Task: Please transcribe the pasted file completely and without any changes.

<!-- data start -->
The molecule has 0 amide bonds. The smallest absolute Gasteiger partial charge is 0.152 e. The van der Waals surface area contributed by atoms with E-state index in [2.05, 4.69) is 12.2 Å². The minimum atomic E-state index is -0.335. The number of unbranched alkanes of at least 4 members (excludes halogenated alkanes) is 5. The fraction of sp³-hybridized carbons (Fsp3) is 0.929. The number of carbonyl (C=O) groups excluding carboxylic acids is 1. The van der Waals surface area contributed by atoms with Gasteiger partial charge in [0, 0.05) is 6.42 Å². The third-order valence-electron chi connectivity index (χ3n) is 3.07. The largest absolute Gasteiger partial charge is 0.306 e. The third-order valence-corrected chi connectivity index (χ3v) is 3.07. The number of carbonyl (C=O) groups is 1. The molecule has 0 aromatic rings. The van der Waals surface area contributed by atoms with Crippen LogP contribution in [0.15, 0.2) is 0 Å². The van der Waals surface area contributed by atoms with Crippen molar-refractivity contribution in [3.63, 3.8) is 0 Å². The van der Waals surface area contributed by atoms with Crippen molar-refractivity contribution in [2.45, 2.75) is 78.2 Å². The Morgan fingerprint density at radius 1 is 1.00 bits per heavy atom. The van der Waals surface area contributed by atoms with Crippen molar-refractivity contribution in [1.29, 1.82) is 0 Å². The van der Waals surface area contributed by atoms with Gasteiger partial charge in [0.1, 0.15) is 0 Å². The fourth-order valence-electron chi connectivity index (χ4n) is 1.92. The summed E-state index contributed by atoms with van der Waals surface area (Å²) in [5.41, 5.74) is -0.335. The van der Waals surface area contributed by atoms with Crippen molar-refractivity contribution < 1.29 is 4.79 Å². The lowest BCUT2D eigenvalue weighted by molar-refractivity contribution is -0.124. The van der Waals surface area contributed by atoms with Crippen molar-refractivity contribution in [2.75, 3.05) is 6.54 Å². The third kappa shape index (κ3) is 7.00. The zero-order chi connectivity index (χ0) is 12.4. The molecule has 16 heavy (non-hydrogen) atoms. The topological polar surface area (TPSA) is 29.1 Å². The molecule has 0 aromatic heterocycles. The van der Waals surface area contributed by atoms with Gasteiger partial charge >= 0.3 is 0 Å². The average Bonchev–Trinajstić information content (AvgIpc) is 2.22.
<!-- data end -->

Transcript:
The molecule has 0 amide bonds. The smallest absolute Gasteiger partial charge is 0.152 e. The van der Waals surface area contributed by atoms with E-state index in [2.05, 4.69) is 12.2 Å². The minimum atomic E-state index is -0.335. The number of unbranched alkanes of at least 4 members (excludes halogenated alkanes) is 5. The fraction of sp³-hybridized carbons (Fsp3) is 0.929. The number of carbonyl (C=O) groups excluding carboxylic acids is 1. The van der Waals surface area contributed by atoms with Gasteiger partial charge in [0, 0.05) is 6.42 Å². The third-order valence-electron chi connectivity index (χ3n) is 3.07. The largest absolute Gasteiger partial charge is 0.306 e. The third-order valence-corrected chi connectivity index (χ3v) is 3.07. The number of carbonyl (C=O) groups is 1. The molecule has 0 aromatic rings. The van der Waals surface area contributed by atoms with Crippen LogP contribution in [0.15, 0.2) is 0 Å². The van der Waals surface area contributed by atoms with Crippen molar-refractivity contribution in [3.63, 3.8) is 0 Å². The van der Waals surface area contributed by atoms with Crippen molar-refractivity contribution in [2.45, 2.75) is 78.2 Å². The Morgan fingerprint density at radius 1 is 1.00 bits per heavy atom. The van der Waals surface area contributed by atoms with Crippen molar-refractivity contribution in [1.29, 1.82) is 0 Å². The van der Waals surface area contributed by atoms with Gasteiger partial charge in [0.1, 0.15) is 0 Å². The fourth-order valence-electron chi connectivity index (χ4n) is 1.92. The summed E-state index contributed by atoms with van der Waals surface area (Å²) in [5.41, 5.74) is -0.335. The van der Waals surface area contributed by atoms with Crippen molar-refractivity contribution < 1.29 is 4.79 Å². The lowest BCUT2D eigenvalue weighted by molar-refractivity contribution is -0.124. The van der Waals surface area contributed by atoms with Crippen molar-refractivity contribution in [2.75, 3.05) is 6.54 Å². The third kappa shape index (κ3) is 7.00. The zero-order chi connectivity index (χ0) is 12.4. The molecule has 16 heavy (non-hydrogen) atoms. The topological polar surface area (TPSA) is 29.1 Å². The molecule has 0 aromatic heterocycles. The van der Waals surface area contributed by atoms with Gasteiger partial charge >= 0.3 is 0 Å². The average Bonchev–Trinajstić information content (AvgIpc) is 2.22.